We strive to offer informative, interesting, and helpful content about pests in Connecticut and have begun to get a strong amount of followers who look forward to our posts. We appreciate our followers, your feedback, and referrals, so as a thank you, we will sometimes post exclusive discounts specifically to people who follow us via social networks, our newsletter, and/or occasionally broader sources, such as Yelp or Google Places. If you’re a current customer, we would really appreciate your reviews on our new page. Any referrals from current customers that lead to new business generate a 20% discount on a service as a thank you.
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Historically homeowners worry most about Termite infestations and Ticks: to be sure these pests are truly a menace, however, folks don’t realize the serious damage carpenter ants can do if left untreated. The link below is a great read on what home and business owners need to know about carpenter ant damage.
Luckily Insecta X Clients who have maintenance programs don’t have to be concerned, as twice yearly we apply specific products to eliminate carpenter ant infestations in addition to other pest control products.
“…carpenter ants (create weakness in) structural integrity. The damage caused is often hard to identify and can be costly for the homeowner to repair…”
Insecta X is your Fairfield County pest control agency – call us to help you protect your home and family year round! 203-938-3595 or visit our website at www.insectax.com
Given the rather dramatic change in weather recently and evidenced by the number of phone calls the Insecta X office is already receiving, it looks likely Tick Season will begin early in 2018. Given the dangers of tick born disease, clients want us to start treatments early this year. If you are interested in learning more about our services, contact our office to set up a free estimate, 203-938-3595. Let us help you keep your family and pets safe. Discounts available for new customers and referrals from current customers. – Rocco Cambareri, President Insecta X LLC, Total Pest Control Solutions
A Good Read….. see the article below…..
Can’t we at least tell you that the “bomb cyclone” killed off some ticks?
Put a deer tick — the kind that carries the bacteria that causes Lyme disease — in a freezer overnight, and that sucker will die. But give it a night outside in well below freezing temperatures under some snow, and in the morning its writhing, living body will greet you. Dr. Mather demonstrated this during the recent cold snap.
In the Northeast, adult deer tick populations start peaking after the first frost: “Right away they’re sort of showing, ‘I’m not afraid of the cold,’” said Dr. Mather. That’s because they have survival tricks.
A tick dies moving from a warm room to a freezer because water in its cells freezes, crystallizes and breaks its cell membranes. But ticks acclimate outside where temperature changes more gradually. With time, they move water out of their cells before it ruptures them. Other outdoor critters can produce antifreeze proteins. Ticks also escape cold temperatures by insulating themselves beneath a blanket of leaf litter and snow.
Polar vortex, bomb cyclone, cold snap — whatever you call it — it hasn’t affected spring tick populations before, and it probably won’t now, according to Dr. Mather.
“These bugs have been around longer than people, and they probably have gone through cold temperatures before,” Dr. Mather said. If they hadn’t survived, “we would have called them extinct.”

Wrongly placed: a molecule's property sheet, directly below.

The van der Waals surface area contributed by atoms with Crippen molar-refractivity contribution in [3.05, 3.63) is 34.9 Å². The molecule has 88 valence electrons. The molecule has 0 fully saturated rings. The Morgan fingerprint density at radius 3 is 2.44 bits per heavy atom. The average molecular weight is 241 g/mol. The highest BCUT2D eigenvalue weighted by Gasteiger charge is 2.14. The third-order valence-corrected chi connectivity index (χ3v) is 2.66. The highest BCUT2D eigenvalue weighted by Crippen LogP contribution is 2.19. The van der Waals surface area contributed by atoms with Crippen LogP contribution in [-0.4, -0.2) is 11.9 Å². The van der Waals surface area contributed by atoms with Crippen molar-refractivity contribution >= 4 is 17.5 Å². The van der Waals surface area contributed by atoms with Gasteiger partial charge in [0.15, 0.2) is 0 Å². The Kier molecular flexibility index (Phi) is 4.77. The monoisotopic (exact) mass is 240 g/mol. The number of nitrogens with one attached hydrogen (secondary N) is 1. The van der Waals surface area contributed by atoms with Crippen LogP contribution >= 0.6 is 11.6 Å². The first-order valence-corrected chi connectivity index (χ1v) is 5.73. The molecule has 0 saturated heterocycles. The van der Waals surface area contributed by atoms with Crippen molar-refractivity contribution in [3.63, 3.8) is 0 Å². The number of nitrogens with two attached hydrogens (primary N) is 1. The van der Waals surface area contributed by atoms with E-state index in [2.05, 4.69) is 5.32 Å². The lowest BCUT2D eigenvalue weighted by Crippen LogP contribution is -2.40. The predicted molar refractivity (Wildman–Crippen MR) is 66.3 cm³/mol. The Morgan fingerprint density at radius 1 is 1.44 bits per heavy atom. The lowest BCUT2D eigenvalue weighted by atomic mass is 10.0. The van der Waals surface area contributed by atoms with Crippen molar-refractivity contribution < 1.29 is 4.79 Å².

When I removed the window AC before winter arrived, I found about 20 stink bugs were hiding in the fold of my window curtains in my bedroom. They don’t really do much and don’t carry diseases, but do have an odor, which can increase if scared or harmed, so I collected them and left the jar outside to let them live. Over the last few months I’ve noticed them around the house, in my office, and in local stores this year more than previous years. They aren’t that small, compared to say an ant, so it’s curious how they seem to make their way into so many buildings throughout Connecticut. It seems as though this year they have higher numbers than of years past, so it has become more of a nuisance.
Stink bugs have only been in the Connecticut are for a couple decades, which is still fairly new in the insect world. They are surprisingly resilient to pesticides, but because they are not harmful, we don’t suggest using pesticides to kill them unless it is a true infestation. In most cases they are fairly inactive and easing them into a container to bring them outside is a simple solution; many people choose to use a vacuum, though they can potentially escape a vacuum and you may notice their odor lingers.
Our inspections and treatments can help to prevent stink bugs (and other bugs) from getting into your home or business. We look for gaps, poor seals, holes in screens, and other ways pest may be entering.
Want to know more about stink bugs? Check out https://www.pestworld.org/pest-guide/occasional-invaders/stink-bugs/
Many people think pests aren’t as big of an issue in the winter in New England, but it is more common for rodents to find their way in to homes and businesses. Rodents reproduce quickly, have a strong odor if they die in hidden places, and carry up to 35 different diseases. Mice, rats, squirrels, and even raccoons have been known to make their way into homes and businesses.
Signs you’ve got unwanted company. Typically, rodents are nocturnal, so often your first sign that they have moved in will be hearing them at night in walls or ceilings. It may be more difficult knowing by sound in a business because most businesses are closed during a rodent’s most active hours. Some other signs to help you determine if you have a rodent problem, consider what may be good nesting material sitting around or stored and see if there is any damage from nibbling, such as blankets, pillows, boxes, or newspapers, also look for droppings in areas where food may be near.
How we help. If you have a rodent issue, we will inspect your property for potential ways they are entering the premises, and put traps in locations most likely to rid you of your problem. All of our rodent services include a free followup visit to check and remove traps, as well as review how the issue has improved.